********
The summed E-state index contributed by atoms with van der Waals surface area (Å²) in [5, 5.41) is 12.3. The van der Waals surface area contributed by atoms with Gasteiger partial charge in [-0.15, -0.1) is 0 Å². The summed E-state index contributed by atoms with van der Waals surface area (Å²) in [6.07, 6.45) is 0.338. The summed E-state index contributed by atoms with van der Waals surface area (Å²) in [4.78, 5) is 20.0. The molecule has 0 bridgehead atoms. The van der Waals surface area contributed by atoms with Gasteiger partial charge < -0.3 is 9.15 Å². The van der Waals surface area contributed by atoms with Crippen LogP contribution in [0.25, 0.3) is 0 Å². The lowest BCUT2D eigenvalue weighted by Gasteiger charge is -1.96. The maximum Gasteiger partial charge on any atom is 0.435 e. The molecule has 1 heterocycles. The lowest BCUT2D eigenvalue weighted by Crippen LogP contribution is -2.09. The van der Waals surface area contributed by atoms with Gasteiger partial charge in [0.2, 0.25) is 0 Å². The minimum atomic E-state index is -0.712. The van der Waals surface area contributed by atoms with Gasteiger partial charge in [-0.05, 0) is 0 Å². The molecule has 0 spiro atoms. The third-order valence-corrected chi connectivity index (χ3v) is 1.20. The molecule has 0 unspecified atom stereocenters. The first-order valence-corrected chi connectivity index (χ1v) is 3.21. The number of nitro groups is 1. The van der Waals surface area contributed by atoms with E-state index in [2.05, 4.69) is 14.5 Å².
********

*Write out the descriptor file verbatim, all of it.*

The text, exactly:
The summed E-state index contributed by atoms with van der Waals surface area (Å²) in [5, 5.41) is 12.3. The van der Waals surface area contributed by atoms with Gasteiger partial charge in [-0.15, -0.1) is 0 Å². The summed E-state index contributed by atoms with van der Waals surface area (Å²) in [6.07, 6.45) is 0.338. The summed E-state index contributed by atoms with van der Waals surface area (Å²) in [4.78, 5) is 20.0. The molecule has 0 bridgehead atoms. The van der Waals surface area contributed by atoms with Gasteiger partial charge < -0.3 is 9.15 Å². The van der Waals surface area contributed by atoms with Crippen LogP contribution in [0.25, 0.3) is 0 Å². The lowest BCUT2D eigenvalue weighted by Gasteiger charge is -1.96. The maximum Gasteiger partial charge on any atom is 0.435 e. The molecule has 1 heterocycles. The lowest BCUT2D eigenvalue weighted by Crippen LogP contribution is -2.09. The van der Waals surface area contributed by atoms with Gasteiger partial charge in [0.2, 0.25) is 0 Å². The minimum atomic E-state index is -0.712. The van der Waals surface area contributed by atoms with Gasteiger partial charge in [-0.05, 0) is 0 Å². The molecule has 0 spiro atoms. The third-order valence-corrected chi connectivity index (χ3v) is 1.20. The molecule has 0 unspecified atom stereocenters. The first-order valence-corrected chi connectivity index (χ1v) is 3.21. The number of nitro groups is 1. The van der Waals surface area contributed by atoms with E-state index in [2.05, 4.69) is 14.5 Å².